Roku’s focus on the software ecosystem echoes the sentiments of other hardware startups that have made it to Wall Street, like GoPro Inc.












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 and Fitbit Inc.












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 It is a path that Apple Inc.












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 has shown to be possible, as the iPhone maker’s software and services revenues have continued to grow even as sales growth for its hardware has stalled.

IPO experts are closely watching the company’s non-device revenue and give credit to executives for recognizing that hardware was not the path to Roku’s most promising future.

“What [executives] were able to do was recognize their hardware business model was not a long-term smashing success and manage to change, and not to have a giant dip in the process moving from the hardware to the platform and have some decent margins along the way,” said Barrett Daniels, Chief Executive of Nextstep, a San Francisco company that helps private firms go public. “The good part of the business is really growing.”

Daniels says he was pleasantly surprised by the company’s S-1 filing because, unlike some other recent tech IPOs such as Snap Inc.












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 , executives didn’t give themselves massive stock grants, their financials appear to be “well-managed” and the company went public at the right time.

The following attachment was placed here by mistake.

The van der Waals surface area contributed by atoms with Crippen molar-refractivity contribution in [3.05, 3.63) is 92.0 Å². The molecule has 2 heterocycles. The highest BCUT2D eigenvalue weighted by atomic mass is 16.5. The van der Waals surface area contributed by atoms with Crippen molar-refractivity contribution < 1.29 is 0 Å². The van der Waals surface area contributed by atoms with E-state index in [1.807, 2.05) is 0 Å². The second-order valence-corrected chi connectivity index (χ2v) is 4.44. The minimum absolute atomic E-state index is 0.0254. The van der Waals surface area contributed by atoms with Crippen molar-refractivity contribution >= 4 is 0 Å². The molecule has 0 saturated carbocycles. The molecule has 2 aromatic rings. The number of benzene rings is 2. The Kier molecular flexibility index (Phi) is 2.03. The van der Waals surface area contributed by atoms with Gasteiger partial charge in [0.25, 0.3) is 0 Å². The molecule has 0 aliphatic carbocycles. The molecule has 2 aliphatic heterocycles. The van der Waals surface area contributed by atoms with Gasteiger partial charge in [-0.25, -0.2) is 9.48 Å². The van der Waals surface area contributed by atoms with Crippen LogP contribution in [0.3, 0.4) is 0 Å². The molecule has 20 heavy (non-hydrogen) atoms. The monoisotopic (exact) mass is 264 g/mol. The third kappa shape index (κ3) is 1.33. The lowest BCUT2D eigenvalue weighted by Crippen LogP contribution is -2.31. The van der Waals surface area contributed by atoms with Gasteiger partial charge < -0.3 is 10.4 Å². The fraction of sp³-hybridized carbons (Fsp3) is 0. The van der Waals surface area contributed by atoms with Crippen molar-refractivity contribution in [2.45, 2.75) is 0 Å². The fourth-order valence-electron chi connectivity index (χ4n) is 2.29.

“Unlike Evan Spiegel at Snap—large stock grants are actually pretty common—the executives don’t seem to be robbing the place. I think they’ve done a very responsible job.”

See also: Six things to know about the Snap IPO

Roku’s debut comes at time when the market for IPOs appears to be improving. The total number of IPOs this year has already surpassed the total number of deals completed for all of 2016. What’s different about Roku’s IPO is that investors in the private companies look to have missed an opportunity, passing on a chance to invest at a $1.5 billion valuation.

“Public investors seem to be the smart ones,” Daniels said. “They were able to recognize good fundamentals and good future prospects. Private market investors are the dumb ones, meaning they had a chance to invest in this six months ago and they passed. I think this is a new sort of world we’re living in.”

Roku’s IPO also arrives at a good time for technology companies, as the SPDR Technology Select Sector exchange-traded fund












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 has rallied 5.2% over the past three months, while the S&P 500 index












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 has gained 2.8%.

Roku












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 sold at least 9 million shares in the IPO for $126 million, and selling stockholders Menlo Ventures and Sky Ventures Ltd. combined to sell 6.7 million shares. Underwriters have access to 2.35 million more shares, which would be split between the company and selling stockholders if they are sold.